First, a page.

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What is self-harm?
When a child tells you that they have been self-harming it can bring up mixed emotions of shock, fear, guilt and distress. It can be confronting to talk about self-harm and as a result it is not well understood.
Here’s some facts about self-harm:
- There are many different definitions of self-harm – in this article we refer to it as a deliberate act of harm to oneself that is not intended to end one’s life
- Self-harming is also sometimes referred to as self-injury, deliberate self-harm, self-mutilation, or intentional self-harm
- Self-harming is a behaviour and not an illness; it may be a symptom of psychological distress
- Self-harming is different from suicidal behaviour; if a young person is self-harming it doesn’t necessarily mean they want to end their life
- Some young people may display their self-harm by showing their scars in public, but many don’t
- Young people who self-harm may cover the scars in an effort to keep it a secret by wearing long sleeved shirts or long pants even in warm weather
Different types of self-harm
The ways in which a young person self-harms can vary greatly. Here are some examples of different types of self-harming behaviour:
Cutting or scratching
Burning or picking the skin
Banging or punching objects or self
Pulling out hair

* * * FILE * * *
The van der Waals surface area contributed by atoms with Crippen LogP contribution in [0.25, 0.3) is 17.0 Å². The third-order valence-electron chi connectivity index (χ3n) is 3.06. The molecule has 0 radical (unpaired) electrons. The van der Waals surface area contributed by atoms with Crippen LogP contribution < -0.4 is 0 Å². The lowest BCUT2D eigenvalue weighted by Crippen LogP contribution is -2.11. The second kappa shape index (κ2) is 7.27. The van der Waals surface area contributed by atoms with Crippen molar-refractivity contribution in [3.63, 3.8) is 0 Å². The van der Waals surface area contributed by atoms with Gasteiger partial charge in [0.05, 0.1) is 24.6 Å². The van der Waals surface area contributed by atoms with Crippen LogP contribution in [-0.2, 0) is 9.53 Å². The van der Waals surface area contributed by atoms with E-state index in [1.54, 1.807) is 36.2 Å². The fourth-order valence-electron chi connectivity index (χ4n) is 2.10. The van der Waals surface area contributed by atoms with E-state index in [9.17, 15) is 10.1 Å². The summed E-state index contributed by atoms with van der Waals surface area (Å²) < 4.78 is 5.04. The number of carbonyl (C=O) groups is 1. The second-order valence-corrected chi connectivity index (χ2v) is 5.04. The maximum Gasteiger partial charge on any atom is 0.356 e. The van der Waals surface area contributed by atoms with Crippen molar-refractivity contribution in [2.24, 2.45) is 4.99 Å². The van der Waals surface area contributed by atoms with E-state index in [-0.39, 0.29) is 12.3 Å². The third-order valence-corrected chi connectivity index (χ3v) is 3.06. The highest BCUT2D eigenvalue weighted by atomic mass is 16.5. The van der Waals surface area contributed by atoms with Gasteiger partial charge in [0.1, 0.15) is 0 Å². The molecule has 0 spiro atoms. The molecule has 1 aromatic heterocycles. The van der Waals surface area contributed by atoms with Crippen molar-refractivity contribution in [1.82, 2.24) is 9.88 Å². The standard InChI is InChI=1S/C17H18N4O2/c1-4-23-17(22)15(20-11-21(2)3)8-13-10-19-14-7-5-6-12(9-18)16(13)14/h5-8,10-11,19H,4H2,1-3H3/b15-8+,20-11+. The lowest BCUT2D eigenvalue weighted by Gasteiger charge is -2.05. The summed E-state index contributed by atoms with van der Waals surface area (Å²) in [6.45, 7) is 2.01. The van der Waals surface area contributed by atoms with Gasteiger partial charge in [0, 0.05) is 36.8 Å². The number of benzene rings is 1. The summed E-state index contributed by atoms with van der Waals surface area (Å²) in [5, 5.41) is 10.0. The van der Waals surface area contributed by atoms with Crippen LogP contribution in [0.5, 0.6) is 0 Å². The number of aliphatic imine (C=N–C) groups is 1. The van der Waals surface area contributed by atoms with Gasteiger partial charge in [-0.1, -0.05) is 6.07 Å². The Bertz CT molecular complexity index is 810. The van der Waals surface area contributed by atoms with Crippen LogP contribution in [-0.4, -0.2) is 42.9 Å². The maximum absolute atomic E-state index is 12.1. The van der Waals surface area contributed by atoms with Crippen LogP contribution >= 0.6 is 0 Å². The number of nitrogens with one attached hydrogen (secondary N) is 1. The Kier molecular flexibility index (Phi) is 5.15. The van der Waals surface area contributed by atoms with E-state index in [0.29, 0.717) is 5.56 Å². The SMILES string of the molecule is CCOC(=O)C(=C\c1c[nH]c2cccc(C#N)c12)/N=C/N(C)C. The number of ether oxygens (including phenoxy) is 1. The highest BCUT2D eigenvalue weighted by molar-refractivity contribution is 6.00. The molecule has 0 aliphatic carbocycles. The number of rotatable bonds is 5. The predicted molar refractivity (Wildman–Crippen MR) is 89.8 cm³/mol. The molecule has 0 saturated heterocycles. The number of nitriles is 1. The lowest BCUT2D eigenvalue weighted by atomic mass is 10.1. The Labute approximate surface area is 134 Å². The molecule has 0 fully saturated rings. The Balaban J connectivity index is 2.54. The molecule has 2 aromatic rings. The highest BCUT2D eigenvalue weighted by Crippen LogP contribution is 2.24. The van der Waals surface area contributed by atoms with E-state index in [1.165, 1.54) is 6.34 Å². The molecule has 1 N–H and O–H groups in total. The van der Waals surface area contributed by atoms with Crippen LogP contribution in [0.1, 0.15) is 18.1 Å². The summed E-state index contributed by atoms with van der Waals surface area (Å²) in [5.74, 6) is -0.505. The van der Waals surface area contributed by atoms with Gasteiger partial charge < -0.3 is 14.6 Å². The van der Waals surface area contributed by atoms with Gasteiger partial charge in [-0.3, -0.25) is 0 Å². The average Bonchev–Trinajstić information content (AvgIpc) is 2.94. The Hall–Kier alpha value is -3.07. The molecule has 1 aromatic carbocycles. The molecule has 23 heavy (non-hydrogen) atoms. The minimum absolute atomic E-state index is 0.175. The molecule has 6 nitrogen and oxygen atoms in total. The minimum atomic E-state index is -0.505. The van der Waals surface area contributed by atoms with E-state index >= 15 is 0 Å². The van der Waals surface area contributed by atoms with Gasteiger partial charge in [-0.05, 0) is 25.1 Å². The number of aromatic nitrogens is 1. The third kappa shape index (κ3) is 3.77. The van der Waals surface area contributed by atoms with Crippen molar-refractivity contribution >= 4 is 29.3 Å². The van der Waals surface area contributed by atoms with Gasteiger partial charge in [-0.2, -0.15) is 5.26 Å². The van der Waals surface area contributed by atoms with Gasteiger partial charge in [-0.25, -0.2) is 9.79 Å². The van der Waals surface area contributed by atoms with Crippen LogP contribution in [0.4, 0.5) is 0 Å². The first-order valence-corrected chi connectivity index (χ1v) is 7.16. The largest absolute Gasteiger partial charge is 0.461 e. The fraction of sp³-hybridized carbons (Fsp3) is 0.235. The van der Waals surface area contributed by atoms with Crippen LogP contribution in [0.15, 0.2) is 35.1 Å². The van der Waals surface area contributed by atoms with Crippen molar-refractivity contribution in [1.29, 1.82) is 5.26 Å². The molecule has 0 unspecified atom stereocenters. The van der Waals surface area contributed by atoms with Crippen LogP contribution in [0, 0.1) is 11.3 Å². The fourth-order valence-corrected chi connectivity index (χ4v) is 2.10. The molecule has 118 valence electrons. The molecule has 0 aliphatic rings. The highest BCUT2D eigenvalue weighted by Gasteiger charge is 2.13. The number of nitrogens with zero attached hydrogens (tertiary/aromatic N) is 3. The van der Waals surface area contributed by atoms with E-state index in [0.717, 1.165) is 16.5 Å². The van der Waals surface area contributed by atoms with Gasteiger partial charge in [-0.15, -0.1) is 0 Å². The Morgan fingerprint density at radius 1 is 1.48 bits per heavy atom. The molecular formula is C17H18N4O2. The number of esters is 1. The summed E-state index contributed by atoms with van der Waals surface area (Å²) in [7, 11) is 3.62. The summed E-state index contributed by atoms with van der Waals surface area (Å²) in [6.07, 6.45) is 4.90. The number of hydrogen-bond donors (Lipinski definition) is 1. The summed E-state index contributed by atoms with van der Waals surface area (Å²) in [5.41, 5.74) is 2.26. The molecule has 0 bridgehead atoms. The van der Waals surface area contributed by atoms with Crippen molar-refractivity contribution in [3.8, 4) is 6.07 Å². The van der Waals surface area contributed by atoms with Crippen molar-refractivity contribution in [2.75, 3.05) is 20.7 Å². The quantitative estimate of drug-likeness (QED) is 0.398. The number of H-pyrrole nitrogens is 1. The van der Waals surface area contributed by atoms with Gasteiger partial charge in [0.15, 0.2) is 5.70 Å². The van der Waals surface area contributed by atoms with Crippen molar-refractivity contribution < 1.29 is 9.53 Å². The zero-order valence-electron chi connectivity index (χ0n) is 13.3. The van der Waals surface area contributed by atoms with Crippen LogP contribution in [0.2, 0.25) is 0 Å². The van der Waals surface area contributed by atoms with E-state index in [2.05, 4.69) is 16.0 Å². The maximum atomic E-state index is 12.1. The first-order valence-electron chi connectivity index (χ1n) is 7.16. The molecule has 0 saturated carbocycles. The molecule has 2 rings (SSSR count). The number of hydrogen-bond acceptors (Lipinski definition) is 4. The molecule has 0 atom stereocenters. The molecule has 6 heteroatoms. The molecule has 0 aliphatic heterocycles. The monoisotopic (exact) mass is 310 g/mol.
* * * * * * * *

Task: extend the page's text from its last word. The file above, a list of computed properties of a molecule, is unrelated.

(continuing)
Intentional overdose on drugs or medications; self-poisoning
Deliberate risk taking with the intention of injury
Why does somebody self-harm?
The reasons for self-harm are different for each individual so it’s difficult to say for sure why somebody self-harms without asking them directly. Sometimes they themselves may not fully understand why they self-harm. Also, each incident of self-harm may be motivated by a different reason.
Keeping this in mind, here are some possible reasons why a young person may self-harm:
- To escape unbearable distress
- To cope with overwhelming or inexpressible emotions
- To show their distress to others
- To ‘punish’ themselves which can arise from past trauma
- To feel something when they are ‘numb’ inside
- It has become a habit that is difficult to break or it is a compulsive behaviour they feel unable to stop without professional help
- It may be a symptom of an underlying mental health disorder
What can parents do?
If a young person in your life is self-harming there are a number of things that you can do to support them:
You are not alone
There is support out there to help you and your family
- You could encourage the young person in your life to contact Kids Helpline and talk to a counsellor if they are ready and comfortable to talk to someone about it.
- You may find talking to somebody outside of the situation helpful. You could try calling Parentline in your State or Territory or discuss your concerns with your doctor.
- You may find more digital services and resources at Head to Health.
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